As expected, the
Federal Open Market Committee
decided not to change the key short-term fed funds interest-rate target, currently set at 4.75%.
The FOMC also kept its neutral policy directive. Had the Fed moved its bias to tightening, favoring higher interest rates, it would have been the first instance in which officials announced such a change following the conclusion of the meeting. Previously, a change in bias remained a mystery until minutes were released a few days after the subsequent Fed meeting.
The market was not expecting an interest-rate hike, but until recently it probably would have not flinched at a change in bias. Economic data, especially recent labor reports, have been strong, and the continued run-up in equity prices boosts the hawkish members' case for tighter monetary policy.
has been very cautious in times of prosperity, declining to raise rates throughout last year, even after shifting to a tightening bias after the February 1998 meeting. Fed officials, who have tended to guide the market more explicitly since the trio of rate cuts last fall, have sounded more dovish in recent weeks.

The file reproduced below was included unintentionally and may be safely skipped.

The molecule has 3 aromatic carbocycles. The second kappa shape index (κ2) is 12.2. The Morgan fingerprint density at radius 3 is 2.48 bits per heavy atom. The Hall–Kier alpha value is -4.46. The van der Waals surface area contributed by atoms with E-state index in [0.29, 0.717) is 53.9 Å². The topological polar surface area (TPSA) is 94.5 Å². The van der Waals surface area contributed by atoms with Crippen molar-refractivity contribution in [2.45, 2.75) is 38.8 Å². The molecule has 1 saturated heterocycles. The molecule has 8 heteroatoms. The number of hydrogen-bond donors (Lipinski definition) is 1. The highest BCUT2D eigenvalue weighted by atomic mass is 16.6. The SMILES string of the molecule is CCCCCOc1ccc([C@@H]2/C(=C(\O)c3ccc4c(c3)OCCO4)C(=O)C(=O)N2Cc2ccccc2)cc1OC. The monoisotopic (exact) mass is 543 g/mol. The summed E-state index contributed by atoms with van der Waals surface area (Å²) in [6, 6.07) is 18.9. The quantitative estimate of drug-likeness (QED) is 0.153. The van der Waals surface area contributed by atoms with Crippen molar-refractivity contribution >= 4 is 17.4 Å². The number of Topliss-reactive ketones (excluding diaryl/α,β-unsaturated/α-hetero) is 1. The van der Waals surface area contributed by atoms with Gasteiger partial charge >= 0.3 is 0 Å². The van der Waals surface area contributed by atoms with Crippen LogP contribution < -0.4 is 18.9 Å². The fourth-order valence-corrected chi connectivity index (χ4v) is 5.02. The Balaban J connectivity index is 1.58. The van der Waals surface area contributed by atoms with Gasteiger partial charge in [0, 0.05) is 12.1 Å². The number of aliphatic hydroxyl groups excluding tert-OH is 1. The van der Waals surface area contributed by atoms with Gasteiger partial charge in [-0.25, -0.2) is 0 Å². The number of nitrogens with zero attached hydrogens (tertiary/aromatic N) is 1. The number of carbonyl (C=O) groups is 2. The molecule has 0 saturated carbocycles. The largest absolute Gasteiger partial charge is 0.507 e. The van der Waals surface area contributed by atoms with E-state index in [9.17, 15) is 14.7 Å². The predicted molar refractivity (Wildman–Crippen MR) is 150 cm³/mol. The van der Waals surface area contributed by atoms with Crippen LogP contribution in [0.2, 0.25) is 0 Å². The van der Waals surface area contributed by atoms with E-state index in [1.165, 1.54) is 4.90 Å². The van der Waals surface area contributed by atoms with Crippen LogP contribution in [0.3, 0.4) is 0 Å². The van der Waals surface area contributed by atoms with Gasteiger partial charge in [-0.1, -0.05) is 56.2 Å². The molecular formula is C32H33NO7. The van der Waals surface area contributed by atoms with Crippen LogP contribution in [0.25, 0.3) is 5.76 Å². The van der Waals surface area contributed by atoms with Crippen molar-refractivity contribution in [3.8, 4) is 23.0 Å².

"Recent experience does seem to suggest that the economy has become less inflation-prone than in the past, so that the chances of an inflationary breakout arguably are, at least for now, less than they would have been under similar conditions in earlier cycles," said Fed Chairman
at his February Humphrey-Hawkins
In addition, perhaps mindful of the oil spike that resulted from the Persian Gulf war in 1991, the Fed may not want to disrupt economic activity when there is still potential for a long conflict in the Balkans.
The Fed also retained the current 4.50% discount rate. The fed funds rate is the Fed's target for the rate banks charge each other for overnight loans. The discount rate is the rate the Fed charges member banks to borrow from its discount window.